• Costs stemming from the following issues cause employers the most concern:
  • Exception requests from employees (cited by 62 percent of survey respondents).
  • Managers making decisions outside of policy (52 percent).
  • Inaccurate housing budgets (21 percent).
  • Policy too rich (20 percent).
  • Inconsistent policy application (19 percent).
  • Allowances too generous (18 percent).

Spinolo said large numbers of exception requests—when unanticipated circumstances lead employees to ask for financial reimbursement to cover things like a longer stay in temporary housing—are an indication that the policy is not meeting the needs of the transferring population.

“A program heavy with exceptions can often mean the mobility team doesn’t have the support of senior leaders enough to push back successfully on these requests,” O’Shea said. “Well done, benchmarked policies are only as good as the team adhering to them—and when mobility teams either lack the power to deny exceptions or use exceptions to make up for out-of-date policies, I’d argue it’s time to step back and see how aligned the mobility team’s goals are with the company’s goals.”

Policy exception pitfalls can be avoided, said George Bates, senior vice president for Graebel Relocation. “It is always best to identify all that’s needed on the front end with each relocating employee and to set clear and predictable expectations in terms of support and the financial costs.”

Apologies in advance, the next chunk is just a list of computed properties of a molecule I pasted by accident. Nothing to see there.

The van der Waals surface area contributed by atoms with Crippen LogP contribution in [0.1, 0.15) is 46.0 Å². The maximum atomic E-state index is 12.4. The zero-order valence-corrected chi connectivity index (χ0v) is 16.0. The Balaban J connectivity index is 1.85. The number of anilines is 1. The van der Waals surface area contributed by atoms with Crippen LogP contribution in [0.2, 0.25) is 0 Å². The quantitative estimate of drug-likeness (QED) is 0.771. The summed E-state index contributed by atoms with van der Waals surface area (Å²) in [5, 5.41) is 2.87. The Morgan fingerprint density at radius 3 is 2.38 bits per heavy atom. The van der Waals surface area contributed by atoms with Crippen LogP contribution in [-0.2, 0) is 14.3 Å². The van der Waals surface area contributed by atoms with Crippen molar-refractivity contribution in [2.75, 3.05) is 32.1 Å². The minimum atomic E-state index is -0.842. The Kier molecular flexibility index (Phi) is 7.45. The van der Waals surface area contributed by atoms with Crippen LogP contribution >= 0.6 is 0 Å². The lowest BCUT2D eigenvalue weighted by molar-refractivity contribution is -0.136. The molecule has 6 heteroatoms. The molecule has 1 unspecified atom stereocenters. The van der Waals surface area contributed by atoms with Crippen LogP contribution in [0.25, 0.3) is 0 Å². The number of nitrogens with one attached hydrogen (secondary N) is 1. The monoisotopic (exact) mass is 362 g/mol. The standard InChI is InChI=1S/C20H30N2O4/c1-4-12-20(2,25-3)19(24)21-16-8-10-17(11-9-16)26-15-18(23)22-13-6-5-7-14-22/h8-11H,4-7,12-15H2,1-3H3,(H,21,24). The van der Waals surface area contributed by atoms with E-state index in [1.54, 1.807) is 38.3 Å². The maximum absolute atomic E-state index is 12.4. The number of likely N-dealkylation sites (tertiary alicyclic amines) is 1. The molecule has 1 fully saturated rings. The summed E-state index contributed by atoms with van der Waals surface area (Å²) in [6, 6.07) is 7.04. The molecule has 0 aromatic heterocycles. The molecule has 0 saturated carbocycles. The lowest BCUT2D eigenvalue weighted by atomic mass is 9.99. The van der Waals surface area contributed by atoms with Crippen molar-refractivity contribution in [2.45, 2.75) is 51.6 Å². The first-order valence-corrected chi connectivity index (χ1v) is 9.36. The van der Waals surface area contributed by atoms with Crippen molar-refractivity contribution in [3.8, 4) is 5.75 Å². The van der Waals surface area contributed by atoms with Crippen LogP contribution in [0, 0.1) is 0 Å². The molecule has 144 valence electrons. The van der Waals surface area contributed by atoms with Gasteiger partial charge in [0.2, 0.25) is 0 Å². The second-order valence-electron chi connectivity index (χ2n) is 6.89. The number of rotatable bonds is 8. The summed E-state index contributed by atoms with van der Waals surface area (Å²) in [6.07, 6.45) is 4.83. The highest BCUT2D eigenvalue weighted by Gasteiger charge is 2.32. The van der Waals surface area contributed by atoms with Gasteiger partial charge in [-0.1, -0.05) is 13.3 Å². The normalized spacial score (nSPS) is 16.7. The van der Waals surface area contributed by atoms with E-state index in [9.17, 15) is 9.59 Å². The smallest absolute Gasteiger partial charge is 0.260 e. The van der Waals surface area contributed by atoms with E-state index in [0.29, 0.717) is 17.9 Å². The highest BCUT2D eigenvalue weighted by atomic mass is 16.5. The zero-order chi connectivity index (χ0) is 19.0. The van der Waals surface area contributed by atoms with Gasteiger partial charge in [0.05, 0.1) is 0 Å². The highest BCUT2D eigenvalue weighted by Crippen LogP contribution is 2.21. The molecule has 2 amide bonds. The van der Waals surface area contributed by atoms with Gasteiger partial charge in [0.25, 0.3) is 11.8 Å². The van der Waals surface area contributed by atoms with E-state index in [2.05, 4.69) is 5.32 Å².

Reducing exception costs starts with robust tracking, O’Shea said. “Track how many, how often and who is making the exception request. From there, you can see if policies need to be revised or if you need louder advocates at the senior ranks to quell the urge to solve every wish with a costly exception.”

Experts recommended using tiered relocation policies that cover different segments of the employee population. “These are common, either by grade or job type or salary,” O’Shea said. “Tiered mobility policies can help control costs and set expectations.”

Compliance, Compensation Challenges